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From Bernd Fondermann <bernd.fonderm...@googlemail.com>
Subject Re: [VOTE] Abandon hdfsproxy HDFS contrib
Date Thu, 17 Feb 2011 12:43:47 GMT
On Sat, Feb 12, 2011 at 09:18, Roy T. Fielding <fielding@gbiv.com> wrote:
> On Feb 11, 2011, at 2:28 AM, Bernd Fondermann wrote:
>> On Fri, Feb 11, 2011 at 07:33, Ian Holsman <hadoop@holsman.net> wrote:
>>> They probably have patched it, and mistakenly forgot to submit them.. any chance
of doing a diff on your version and submitting it?
>>
>> Please keep in mind: The original author(s) would need to submit it -
>> not a proxy.
>
> No, anyone with permission of the copyright owner can submit it
> if it is a separately copyrightable work.  If it is just a repair,
> then anyone can submit it, since repairs are not copyrightable.
> The original author should be noted in any credit given for the
> fix.

We have the very unfortunate situation here at Hadoop where Apache
Hadoop is not the primary and foremost place of Hadoop development.
Instead, code is developed internally at Yahoo and then contributed in
(smaller or larger) chunks to Hadoop.
This is open source development upside down.
It is not ok for people to diff ASF svn against their internal code
and provide the diff as a patch without reviewing IP first for every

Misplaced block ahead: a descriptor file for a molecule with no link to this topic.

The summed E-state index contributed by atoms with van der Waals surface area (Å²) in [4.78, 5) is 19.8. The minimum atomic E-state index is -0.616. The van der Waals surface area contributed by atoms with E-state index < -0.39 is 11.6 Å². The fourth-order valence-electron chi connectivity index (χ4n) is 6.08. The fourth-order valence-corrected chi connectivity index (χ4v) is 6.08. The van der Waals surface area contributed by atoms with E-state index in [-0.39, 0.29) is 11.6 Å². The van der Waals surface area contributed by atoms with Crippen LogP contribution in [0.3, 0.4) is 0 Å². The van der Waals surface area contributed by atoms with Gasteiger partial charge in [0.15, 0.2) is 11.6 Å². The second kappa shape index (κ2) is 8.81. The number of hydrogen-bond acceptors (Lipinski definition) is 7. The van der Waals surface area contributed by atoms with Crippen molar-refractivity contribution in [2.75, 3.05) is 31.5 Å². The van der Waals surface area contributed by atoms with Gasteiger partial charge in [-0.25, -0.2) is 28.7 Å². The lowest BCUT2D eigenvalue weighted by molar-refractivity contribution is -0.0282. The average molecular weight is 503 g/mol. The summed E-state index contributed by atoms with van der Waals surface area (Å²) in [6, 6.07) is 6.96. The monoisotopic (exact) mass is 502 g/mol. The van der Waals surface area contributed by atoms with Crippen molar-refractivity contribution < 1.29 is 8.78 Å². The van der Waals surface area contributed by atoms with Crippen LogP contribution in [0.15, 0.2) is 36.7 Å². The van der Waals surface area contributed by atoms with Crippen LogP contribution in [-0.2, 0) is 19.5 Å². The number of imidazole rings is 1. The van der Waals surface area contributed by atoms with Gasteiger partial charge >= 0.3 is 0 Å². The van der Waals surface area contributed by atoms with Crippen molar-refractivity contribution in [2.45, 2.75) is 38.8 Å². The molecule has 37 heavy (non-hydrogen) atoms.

line of code changed.
For larger chunks I'd suggest to even go via the Incubator IP clearance process.
Only then will we force committers to primarily work here in the open
and return to what I'd consider a healthy project.

To be honest: Hadoop is in the process of falling apart.
Contrib Code gets moved out of Apache instead of being maintained here.
Discussions are seldom consense-driven.
Release branches stagnate.
Downstream projects like HBase don't get proper support.
Production setups are made from 3rd party distributions.
Development is not happening here, but elsewhere behind corporate doors.
Discussion about future developments are started on corporate blogs (
http://developer.yahoo.com/blogs/hadoop/posts/2011/02/mapreduce-nextgen/
) instead of on the proper mailing list.
Hurdles for committing are way too high.
On the bright side, new committers and PMC members are added, this is
an improvement.

I'd suggest to move away from relying on large code dumps from
corporations, and move back to the ASF-proven "individual committer
commits on trunk"-model where more committers can get involved.
If that means not to support high end cluster sizes for some months,
well, so be it. Average committers cannot run - e.g. test - on high
end cluster sizes. If that would mean they cannot participate, then
the open source project better concentrate on small and medium sized
cluster instead.

  Bernd

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